The pasture hasn't looked like this in longer than I can recall.
The drought here in California has taken a mighty toll.
Trying to look on the bright side, exposed earth like this allows me to find all sorts of crap that folks before us left on the ground. I generally find several dozen rusty nails, a handful of broken glass, and other treasures each time I walk through. It's part of my shepherdess job to remove these hazards to sheep feet.
Despite the dearth of grazing, the sheep anticipate with excitement the rotation to the next paddock. It keeps them happy to have a routine.
They don't find much, but are content with searching. their bellies are full from the morning's alfalfa hay, but they are sheep and need to follow a rhythm of graze, rest, graze, rest.
Meanwhile, we look to the sky and pray for rain...
Today was one of those days where only the purity of nature could rescue my mood. When my mind dwells on dark thoughts, going for a hike forces me to be aware and alert to beauty and peace. How grateful I am to be able to walk out my door and follow a path into the woods of my own backyard!
This stump beckoned me to just sit and listen awhile.
Then I got out my High Spirits pocket flute and let my experience of place direct my fingers to a melody.
Taking some deep breaths, I looked back on the trail I had come up,
then ahead to where I might find mushrooms for dyeing. It rained some days ago and fall is a good time to find fungi.
Still enchanting colors and shapes, in this "dead" season.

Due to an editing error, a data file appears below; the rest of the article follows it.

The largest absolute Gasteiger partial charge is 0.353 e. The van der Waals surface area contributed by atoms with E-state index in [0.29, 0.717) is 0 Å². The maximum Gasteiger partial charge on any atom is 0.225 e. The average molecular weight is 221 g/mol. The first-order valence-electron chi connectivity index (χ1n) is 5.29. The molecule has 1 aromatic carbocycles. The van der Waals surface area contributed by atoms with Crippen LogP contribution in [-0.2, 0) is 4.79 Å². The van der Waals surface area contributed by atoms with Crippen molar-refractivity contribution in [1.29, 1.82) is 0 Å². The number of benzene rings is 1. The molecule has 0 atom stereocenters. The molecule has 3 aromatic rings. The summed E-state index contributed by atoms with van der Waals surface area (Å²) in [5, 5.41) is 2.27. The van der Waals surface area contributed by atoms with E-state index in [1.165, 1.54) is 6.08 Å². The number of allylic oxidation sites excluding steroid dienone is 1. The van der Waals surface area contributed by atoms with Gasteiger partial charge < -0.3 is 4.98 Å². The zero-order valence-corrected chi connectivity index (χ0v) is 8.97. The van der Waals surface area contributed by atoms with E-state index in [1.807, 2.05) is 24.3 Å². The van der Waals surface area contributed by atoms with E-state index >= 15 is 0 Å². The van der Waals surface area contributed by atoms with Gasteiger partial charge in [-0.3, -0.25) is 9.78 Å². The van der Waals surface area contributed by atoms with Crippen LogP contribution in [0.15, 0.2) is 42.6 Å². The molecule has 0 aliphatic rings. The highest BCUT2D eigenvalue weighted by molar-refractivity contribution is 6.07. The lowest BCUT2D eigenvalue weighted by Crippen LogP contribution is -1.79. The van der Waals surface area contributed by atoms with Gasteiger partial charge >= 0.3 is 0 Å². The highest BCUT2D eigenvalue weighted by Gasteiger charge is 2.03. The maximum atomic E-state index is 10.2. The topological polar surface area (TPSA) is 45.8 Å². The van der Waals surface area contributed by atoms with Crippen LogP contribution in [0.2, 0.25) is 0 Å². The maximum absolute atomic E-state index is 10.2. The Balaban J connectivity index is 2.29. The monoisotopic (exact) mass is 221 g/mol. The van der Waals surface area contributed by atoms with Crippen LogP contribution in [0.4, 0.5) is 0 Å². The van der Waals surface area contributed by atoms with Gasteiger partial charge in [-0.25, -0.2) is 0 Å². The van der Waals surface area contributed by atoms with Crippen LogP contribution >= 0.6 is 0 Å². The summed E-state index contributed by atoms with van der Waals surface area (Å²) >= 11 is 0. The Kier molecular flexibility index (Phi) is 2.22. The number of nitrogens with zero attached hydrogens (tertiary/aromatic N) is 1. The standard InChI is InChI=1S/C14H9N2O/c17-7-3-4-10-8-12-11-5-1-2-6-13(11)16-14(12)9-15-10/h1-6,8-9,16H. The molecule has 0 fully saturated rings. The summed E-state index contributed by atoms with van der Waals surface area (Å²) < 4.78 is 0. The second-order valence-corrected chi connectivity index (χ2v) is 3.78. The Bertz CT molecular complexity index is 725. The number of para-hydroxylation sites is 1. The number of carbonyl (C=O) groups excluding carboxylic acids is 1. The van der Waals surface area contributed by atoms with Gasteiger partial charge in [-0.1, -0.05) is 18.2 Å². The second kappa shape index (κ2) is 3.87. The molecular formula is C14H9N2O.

And nourishing moisture awaiting some small, forest creature.
Towards the top of the hill, the forest gets denser and wetter. Perhaps this is where I should really start paying attention for mushrooms...
My fingers freezing and my backpack full, I stopped gathering 'shrooms and continued the hike to a sacred place just off our property we think of as The Manzanita Grove.
Marveled at the beauty, did a little meditation, played a flute song, and headed back home.
View to the southwest.
The hike back down brought interesting finds, too.
Ended my hike with a smile: This scene brought to mind, " You have to be this tall to be a Christmas tree."
And now I have eight different mushrooms to experiment with!
After the rain, it is such a treat to hike our property in search of stunning views and forest bounty. Colors and dyestuffs!
Mushrooms! Mycopigments! ~dyeing to use them :-}
Good thing I brought my collecting bag along.
Fuzzy, bluish-grey ones. Haven't found these before. Wonder what color I will get...
What are you doing up here? Sherpa is surprised to see me anywhere but where I throw hay for him, down the hill, near the house.
A last view before I go back inside to get warm by the woodstove and sort through my bag of treasures.